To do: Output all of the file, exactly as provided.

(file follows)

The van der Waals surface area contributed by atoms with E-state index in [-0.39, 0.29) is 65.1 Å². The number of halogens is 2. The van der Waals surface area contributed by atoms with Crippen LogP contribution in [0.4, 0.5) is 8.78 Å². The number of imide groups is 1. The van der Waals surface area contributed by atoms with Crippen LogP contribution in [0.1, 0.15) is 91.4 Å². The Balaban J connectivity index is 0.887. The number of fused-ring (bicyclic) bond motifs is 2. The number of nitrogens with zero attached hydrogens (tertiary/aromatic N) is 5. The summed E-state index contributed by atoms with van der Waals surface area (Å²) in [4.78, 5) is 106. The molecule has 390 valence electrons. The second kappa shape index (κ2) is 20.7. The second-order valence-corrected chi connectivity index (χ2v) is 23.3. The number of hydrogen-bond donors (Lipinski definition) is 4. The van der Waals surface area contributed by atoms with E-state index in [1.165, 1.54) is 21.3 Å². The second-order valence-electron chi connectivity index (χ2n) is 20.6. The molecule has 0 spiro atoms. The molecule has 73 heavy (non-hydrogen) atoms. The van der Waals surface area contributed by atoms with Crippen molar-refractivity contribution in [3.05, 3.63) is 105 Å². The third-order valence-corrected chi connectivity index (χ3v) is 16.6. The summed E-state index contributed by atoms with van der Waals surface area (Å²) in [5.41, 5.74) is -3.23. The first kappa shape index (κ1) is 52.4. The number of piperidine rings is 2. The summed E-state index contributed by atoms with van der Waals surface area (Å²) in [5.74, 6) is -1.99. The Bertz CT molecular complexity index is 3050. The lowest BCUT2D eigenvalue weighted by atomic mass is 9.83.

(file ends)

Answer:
The van der Waals surface area contributed by atoms with E-state index in [-0.39, 0.29) is 65.1 Å². The number of halogens is 2. The van der Waals surface area contributed by atoms with Crippen LogP contribution in [0.4, 0.5) is 8.78 Å². The number of imide groups is 1. The van der Waals surface area contributed by atoms with Crippen LogP contribution in [0.1, 0.15) is 91.4 Å². The Balaban J connectivity index is 0.887. The number of fused-ring (bicyclic) bond motifs is 2. The number of nitrogens with zero attached hydrogens (tertiary/aromatic N) is 5. The summed E-state index contributed by atoms with van der Waals surface area (Å²) in [4.78, 5) is 106. The molecule has 390 valence electrons. The second kappa shape index (κ2) is 20.7. The second-order valence-corrected chi connectivity index (χ2v) is 23.3. The number of hydrogen-bond donors (Lipinski definition) is 4. The van der Waals surface area contributed by atoms with E-state index in [1.165, 1.54) is 21.3 Å². The second-order valence-electron chi connectivity index (χ2n) is 20.6. The molecule has 0 spiro atoms. The molecule has 73 heavy (non-hydrogen) atoms. The van der Waals surface area contributed by atoms with Crippen molar-refractivity contribution in [3.05, 3.63) is 105 Å². The third-order valence-corrected chi connectivity index (χ3v) is 16.6. The summed E-state index contributed by atoms with van der Waals surface area (Å²) in [5.41, 5.74) is -3.23. The first kappa shape index (κ1) is 52.4. The number of piperidine rings is 2. The summed E-state index contributed by atoms with van der Waals surface area (Å²) in [5.74, 6) is -1.99. The Bertz CT molecular complexity index is 3050. The lowest BCUT2D eigenvalue weighted by atomic mass is 9.83.